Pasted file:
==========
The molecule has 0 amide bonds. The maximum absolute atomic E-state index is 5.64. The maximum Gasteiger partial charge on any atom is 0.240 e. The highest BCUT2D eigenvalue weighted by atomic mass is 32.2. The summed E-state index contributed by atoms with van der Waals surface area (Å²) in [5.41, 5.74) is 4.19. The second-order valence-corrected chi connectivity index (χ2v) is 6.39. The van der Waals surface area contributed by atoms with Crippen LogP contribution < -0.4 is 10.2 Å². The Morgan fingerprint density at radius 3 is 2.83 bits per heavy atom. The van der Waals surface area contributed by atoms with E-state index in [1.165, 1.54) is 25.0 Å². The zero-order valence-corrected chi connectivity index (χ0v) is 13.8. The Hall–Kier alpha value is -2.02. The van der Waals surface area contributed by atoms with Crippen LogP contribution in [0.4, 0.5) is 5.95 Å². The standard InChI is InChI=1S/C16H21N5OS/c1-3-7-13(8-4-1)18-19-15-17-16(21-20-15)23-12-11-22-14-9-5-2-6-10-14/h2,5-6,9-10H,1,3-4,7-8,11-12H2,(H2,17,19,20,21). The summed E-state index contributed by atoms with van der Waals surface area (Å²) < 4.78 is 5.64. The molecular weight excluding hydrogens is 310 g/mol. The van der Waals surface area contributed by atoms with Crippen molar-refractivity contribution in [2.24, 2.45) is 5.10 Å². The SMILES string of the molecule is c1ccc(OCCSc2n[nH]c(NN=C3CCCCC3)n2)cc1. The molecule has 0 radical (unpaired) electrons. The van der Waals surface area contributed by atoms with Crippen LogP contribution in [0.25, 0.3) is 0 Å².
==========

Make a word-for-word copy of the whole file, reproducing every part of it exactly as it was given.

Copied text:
The molecule has 0 amide bonds. The maximum absolute atomic E-state index is 5.64. The maximum Gasteiger partial charge on any atom is 0.240 e. The highest BCUT2D eigenvalue weighted by atomic mass is 32.2. The summed E-state index contributed by atoms with van der Waals surface area (Å²) in [5.41, 5.74) is 4.19. The second-order valence-corrected chi connectivity index (χ2v) is 6.39. The van der Waals surface area contributed by atoms with Crippen LogP contribution < -0.4 is 10.2 Å². The Morgan fingerprint density at radius 3 is 2.83 bits per heavy atom. The van der Waals surface area contributed by atoms with E-state index in [1.165, 1.54) is 25.0 Å². The zero-order valence-corrected chi connectivity index (χ0v) is 13.8. The Hall–Kier alpha value is -2.02. The van der Waals surface area contributed by atoms with Crippen LogP contribution in [0.4, 0.5) is 5.95 Å². The standard InChI is InChI=1S/C16H21N5OS/c1-3-7-13(8-4-1)18-19-15-17-16(21-20-15)23-12-11-22-14-9-5-2-6-10-14/h2,5-6,9-10H,1,3-4,7-8,11-12H2,(H2,17,19,20,21). The summed E-state index contributed by atoms with van der Waals surface area (Å²) < 4.78 is 5.64. The molecular weight excluding hydrogens is 310 g/mol. The van der Waals surface area contributed by atoms with Crippen molar-refractivity contribution in [2.24, 2.45) is 5.10 Å². The SMILES string of the molecule is c1ccc(OCCSc2n[nH]c(NN=C3CCCCC3)n2)cc1. The molecule has 0 radical (unpaired) electrons. The van der Waals surface area contributed by atoms with Crippen LogP contribution in [0.25, 0.3) is 0 Å².